ON THE BUBBLE: Soft Drinks Forced to Innovate

Recent studies appear to show that drinking soft drinks regularly—even sugar-free and diet varieties—increases one’s risk of premature death. Soft drinks were defined as carbonated sodas such as colas, diet or low-calorie carbonated drinks, isotonic or energy drinks, and diluted syrups. Consumption was measured by glass, defined as 250 milliliters or approximately 8.5 fluid ounces. Researchers found that participants who consumed two or more glasses of soft drinks each day were 17% more likely to die early than those who drank less than a single serving of soft drinks per month.

They also looked at how sugar-sweetened beverages and beverages with artificial sweeteners related to early death and discovered that consuming two or more glasses of sugar-sweetened soft drinks per day were 8% more likely to die early than those who drank less than one glass of a soft drink a month. More surprising were findings that showed that those who drank at least two glasses of artificially sweetened soft drinks a day—often marketed as healthy alternatives to traditional soft drinks—were still 26% more likely to die early than those who drank less than one glass of a soft drink a month.

Universally, scientists support replacing soft drinks with healthier beverages like juice or water. However, they’re also hesitant to categorize soft drinks as a definite contributing factor of premature death because other factors may also contribute to a person’s health and that high soft drink consumption may actually indicate an overall unhealthy diet. Still, soft drink manufacturers find themselves up against a prevailing wind of warning. Some may double-down on their formulas and resist. Others may decide to go with the tide and evolve.

One such company is Emeryville, Calif.-based REBBL. They launched a line of Sparkling Prebiotic Tonics which are plant-based beverages with 6 grams of prebiotic fiber aimed at promoting digestive health. The drinks come in edgy flavors such as cold-brew cola and ginger turmeric, and there are only 6 to 8 grams of sugar in each bottle. REBBL believes their tonics “fill a void in the market” for low-sugar soft drink options that aid in digestion.  REBBL’s ingredients are organic and ethically-sourced and a portion of the proceeds support their non-profit partner, Not for Sale, who work around the world to stop human trafficking and slavery. Putting a new, meaningful face on a maligned product group is no easy task but it reverses the stigma in many ways and pushes back against the concept of pure consumption.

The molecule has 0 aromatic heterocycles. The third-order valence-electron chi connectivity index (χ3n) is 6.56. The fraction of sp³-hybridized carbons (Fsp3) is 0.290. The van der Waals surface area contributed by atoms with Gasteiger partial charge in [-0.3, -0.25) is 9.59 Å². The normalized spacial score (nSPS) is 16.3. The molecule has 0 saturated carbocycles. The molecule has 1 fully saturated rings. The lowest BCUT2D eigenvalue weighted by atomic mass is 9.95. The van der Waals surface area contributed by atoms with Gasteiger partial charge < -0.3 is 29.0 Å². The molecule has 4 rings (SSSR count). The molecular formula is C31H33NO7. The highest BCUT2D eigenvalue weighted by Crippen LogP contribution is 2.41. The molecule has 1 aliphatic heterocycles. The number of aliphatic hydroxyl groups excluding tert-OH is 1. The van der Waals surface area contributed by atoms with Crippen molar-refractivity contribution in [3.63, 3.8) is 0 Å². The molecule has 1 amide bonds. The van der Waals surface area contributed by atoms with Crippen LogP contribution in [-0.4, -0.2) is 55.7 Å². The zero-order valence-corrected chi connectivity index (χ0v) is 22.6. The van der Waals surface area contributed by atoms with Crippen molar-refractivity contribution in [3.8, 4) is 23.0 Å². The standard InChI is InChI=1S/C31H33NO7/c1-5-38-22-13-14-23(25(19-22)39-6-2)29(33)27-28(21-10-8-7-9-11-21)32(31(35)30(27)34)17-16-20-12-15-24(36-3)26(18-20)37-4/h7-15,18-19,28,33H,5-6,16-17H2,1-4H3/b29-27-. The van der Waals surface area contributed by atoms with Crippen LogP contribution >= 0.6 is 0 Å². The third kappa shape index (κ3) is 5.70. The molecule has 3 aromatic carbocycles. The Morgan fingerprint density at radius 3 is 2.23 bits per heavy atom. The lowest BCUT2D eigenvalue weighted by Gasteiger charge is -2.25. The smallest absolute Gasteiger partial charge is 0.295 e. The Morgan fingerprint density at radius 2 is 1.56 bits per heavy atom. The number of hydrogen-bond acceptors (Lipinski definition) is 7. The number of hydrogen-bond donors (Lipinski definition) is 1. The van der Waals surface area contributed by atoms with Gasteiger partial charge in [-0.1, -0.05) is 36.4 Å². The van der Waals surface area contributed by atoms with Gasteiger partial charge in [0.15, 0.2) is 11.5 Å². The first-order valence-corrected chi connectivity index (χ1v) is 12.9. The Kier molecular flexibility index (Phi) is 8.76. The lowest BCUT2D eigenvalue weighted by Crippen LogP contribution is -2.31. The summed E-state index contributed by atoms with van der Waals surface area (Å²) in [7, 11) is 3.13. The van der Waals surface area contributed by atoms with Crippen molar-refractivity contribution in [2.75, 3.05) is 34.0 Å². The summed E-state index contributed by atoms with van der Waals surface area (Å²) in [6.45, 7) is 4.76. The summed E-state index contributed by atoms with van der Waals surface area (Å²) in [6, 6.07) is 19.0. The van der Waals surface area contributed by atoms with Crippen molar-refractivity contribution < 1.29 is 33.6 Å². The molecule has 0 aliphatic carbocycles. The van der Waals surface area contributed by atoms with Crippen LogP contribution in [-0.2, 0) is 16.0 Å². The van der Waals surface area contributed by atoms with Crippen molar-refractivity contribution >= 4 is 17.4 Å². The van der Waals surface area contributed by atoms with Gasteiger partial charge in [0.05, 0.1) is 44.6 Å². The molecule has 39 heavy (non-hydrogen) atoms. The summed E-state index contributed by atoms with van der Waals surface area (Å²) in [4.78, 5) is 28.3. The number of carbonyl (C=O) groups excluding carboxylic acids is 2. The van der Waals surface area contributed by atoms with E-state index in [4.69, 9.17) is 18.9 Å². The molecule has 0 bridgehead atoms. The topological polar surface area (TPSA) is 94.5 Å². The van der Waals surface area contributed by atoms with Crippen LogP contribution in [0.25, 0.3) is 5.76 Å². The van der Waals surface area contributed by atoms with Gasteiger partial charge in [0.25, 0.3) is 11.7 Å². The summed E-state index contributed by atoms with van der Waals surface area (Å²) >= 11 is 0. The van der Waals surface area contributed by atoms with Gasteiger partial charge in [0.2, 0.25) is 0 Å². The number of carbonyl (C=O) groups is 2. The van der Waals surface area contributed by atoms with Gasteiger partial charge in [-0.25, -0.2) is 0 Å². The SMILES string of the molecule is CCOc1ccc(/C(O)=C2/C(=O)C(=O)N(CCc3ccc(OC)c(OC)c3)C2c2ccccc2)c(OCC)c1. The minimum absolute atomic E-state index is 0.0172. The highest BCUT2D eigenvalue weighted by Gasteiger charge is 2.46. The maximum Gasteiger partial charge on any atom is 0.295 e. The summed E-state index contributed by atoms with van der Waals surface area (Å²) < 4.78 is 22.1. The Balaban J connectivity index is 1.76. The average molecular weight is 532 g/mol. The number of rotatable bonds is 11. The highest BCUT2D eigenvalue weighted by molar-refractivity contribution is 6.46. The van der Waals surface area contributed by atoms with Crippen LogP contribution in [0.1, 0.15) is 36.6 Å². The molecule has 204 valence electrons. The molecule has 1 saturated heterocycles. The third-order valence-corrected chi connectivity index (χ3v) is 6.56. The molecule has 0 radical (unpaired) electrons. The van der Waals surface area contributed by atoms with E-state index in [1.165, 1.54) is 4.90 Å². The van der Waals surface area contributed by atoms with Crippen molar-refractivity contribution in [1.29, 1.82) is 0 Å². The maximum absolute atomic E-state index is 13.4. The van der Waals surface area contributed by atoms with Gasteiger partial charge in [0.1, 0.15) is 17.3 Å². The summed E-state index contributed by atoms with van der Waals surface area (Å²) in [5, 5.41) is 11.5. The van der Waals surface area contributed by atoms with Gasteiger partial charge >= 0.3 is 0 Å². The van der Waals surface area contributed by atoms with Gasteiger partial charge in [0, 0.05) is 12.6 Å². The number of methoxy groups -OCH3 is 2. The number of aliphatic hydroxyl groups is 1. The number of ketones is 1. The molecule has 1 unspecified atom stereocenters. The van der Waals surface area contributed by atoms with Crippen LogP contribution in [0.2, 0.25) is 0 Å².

Commercial activism aside, soft drink producers of all stripes share a need for high-quality filtration. In the case of health-conscious beverages, the need is magnified. Processes such as the clarification of incoming streams, microbial stabilization, and protection of delicate flavor components holds much greater weight.  Graver has a wealth of experience in everything from concentrate lines to bottling lines. In particular, our expertise covers particulate removal from incoming water streams, cyst reduction from incoming water, sugar syrup clarification, and the prevention of microorganisms entering storage tanks.

Also integral to the production of healthy beverages is the removal of particulate and microbes from the bottle rinse process, along with the microbial stabilization of make-up water and the deionization of incoming water streams. For a soft drink company to be able to boast its products as healthy choice alternatives increasingly requires careful and clarifying production processes.

The American Beverage Association has stated that soft drinks are safe to consume as part of a balanced diet and that no study has effectively concluded that the opposite is true. There exists, however, an opportunity to push the boundaries of how American consumers think about soft drinks. Those beverage companies that are committed to innovation and work to reduce sugar in their beverages are able to offer more options than ever before. In fact, more than half of all beverages purchased in America today contain no sugar, and it remains a universal truth that over consumption of any ingredient is discouraged. In the final analysis, moderation, innovation and proper filtration are all key to healthy consumers, and a healthy soft drink market.